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ARS Home » Pacific West Area » Parlier, California » San Joaquin Valley Agricultural Sciences Center » Crop Diseases, Pests and Genetics Research » Research » Publications at this Location » Publication #210974

Title: Pink Bollworm Resistance to Bt Cotton: Still Rare After All These Years.

item Tabashnik, Bruce
item Fabrick, Jeffrey
item Morin, Shai
item Sisterson, Mark
item Carriere, Y
item Dennehy, T

Submitted to: Society for Invertebrate Pathology Annual Meeting
Publication Type: Abstract Only
Publication Acceptance Date: 4/23/2007
Publication Date: 8/12/2007
Citation: Tabashnik, B.E., Fabrick, J.A., Morin, S., Sisterson, M.S., Carriere, Y., Dennehy, T.J. 2007. Pink Bollworm Resistance to Bt Cotton: Still Rare After All These Years. Society for Invertebrate Pathology Annual Meeting. Available:

Interpretive Summary:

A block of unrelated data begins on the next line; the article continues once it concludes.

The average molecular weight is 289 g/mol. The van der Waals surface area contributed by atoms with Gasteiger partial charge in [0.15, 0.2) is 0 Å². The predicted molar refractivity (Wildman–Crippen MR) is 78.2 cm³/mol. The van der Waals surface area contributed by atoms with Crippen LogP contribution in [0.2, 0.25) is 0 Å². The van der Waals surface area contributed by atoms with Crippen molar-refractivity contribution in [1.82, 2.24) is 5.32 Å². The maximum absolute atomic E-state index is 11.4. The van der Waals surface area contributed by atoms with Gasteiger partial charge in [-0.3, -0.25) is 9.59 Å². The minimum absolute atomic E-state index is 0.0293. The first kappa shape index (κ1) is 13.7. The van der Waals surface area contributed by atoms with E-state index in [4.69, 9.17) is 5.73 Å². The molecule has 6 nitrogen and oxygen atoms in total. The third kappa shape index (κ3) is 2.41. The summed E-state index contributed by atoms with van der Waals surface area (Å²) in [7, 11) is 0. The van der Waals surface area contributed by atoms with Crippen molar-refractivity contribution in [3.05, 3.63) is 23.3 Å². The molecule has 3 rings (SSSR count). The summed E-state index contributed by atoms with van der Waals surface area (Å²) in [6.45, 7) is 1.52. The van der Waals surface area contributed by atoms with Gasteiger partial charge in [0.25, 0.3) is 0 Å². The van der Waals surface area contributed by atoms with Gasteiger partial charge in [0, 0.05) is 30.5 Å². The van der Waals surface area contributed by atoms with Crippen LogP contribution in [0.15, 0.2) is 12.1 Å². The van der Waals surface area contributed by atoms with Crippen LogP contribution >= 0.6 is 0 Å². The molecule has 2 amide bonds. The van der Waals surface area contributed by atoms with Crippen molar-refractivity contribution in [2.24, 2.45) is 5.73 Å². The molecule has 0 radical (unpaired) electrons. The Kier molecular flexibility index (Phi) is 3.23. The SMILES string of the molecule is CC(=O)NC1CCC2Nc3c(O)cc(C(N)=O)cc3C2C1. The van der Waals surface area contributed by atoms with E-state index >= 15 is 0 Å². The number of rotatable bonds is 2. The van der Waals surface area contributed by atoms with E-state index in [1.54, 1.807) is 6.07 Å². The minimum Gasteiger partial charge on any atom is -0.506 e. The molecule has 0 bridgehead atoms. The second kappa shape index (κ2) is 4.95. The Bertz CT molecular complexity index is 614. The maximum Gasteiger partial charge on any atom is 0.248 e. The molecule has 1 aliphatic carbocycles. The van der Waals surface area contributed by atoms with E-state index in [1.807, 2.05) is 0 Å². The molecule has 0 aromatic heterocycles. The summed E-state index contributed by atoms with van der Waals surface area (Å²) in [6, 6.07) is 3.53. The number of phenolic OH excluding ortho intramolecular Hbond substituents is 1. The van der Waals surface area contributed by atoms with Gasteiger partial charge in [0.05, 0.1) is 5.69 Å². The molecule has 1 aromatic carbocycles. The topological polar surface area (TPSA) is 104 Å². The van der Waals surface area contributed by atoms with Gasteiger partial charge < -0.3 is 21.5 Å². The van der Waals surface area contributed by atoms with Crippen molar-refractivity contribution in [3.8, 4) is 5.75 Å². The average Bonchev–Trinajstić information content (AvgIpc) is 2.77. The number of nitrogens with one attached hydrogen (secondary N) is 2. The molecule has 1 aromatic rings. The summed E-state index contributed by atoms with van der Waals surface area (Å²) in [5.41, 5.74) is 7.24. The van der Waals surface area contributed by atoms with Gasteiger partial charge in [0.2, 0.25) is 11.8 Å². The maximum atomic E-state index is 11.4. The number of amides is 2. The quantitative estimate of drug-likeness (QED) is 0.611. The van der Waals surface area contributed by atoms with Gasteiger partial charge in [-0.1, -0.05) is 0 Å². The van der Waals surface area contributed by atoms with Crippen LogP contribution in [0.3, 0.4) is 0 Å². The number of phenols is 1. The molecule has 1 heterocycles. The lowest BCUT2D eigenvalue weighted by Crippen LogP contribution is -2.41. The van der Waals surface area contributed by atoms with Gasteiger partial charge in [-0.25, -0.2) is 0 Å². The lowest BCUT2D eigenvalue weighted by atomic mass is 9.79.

Technical Abstract: Transgenic crops producing Bacillus thuringiensis (Bt) toxins reduce reliance on insecticides, but evolution of resistance by pests could cut short their usefulness. Pink bollworm is a major pest that has experienced intense selection for resistance to Bt cotton in Arizona since 1997. Unexpectedly, bioassay data show that the frequency of pink bollworm resistance to Cry1Ac, the toxin in Bt cotton, decreased from 1997 to 2006. Field-based estimates also show sustained efficacy during this period. In laboratory-selected strains that survive on Bt cotton and have up to 3,100-fold resistance to Cry1Ac, resistance is linked with three recessive mutations in the gene encoding a cadherin protein that binds Cry1Ac. Each of the three resistant alleles has a deletion upstream of the toxin-binding region of the cadherin protein. We developed a PCR-based method for detecting each of the three alleles to monitor resistance. Screening of DNA from >6,600 insects from 79 cotton fields during 2001 to 2006 detected no resistance alleles. These results show pink bollworm resistance remained rare despite a decade of exposure to Bt cotton, contradicting predictions of rapid pest resistance to Bt crops. These results have important implications for efforts to eradicate pink bollworm from Arizona and neighboring areas.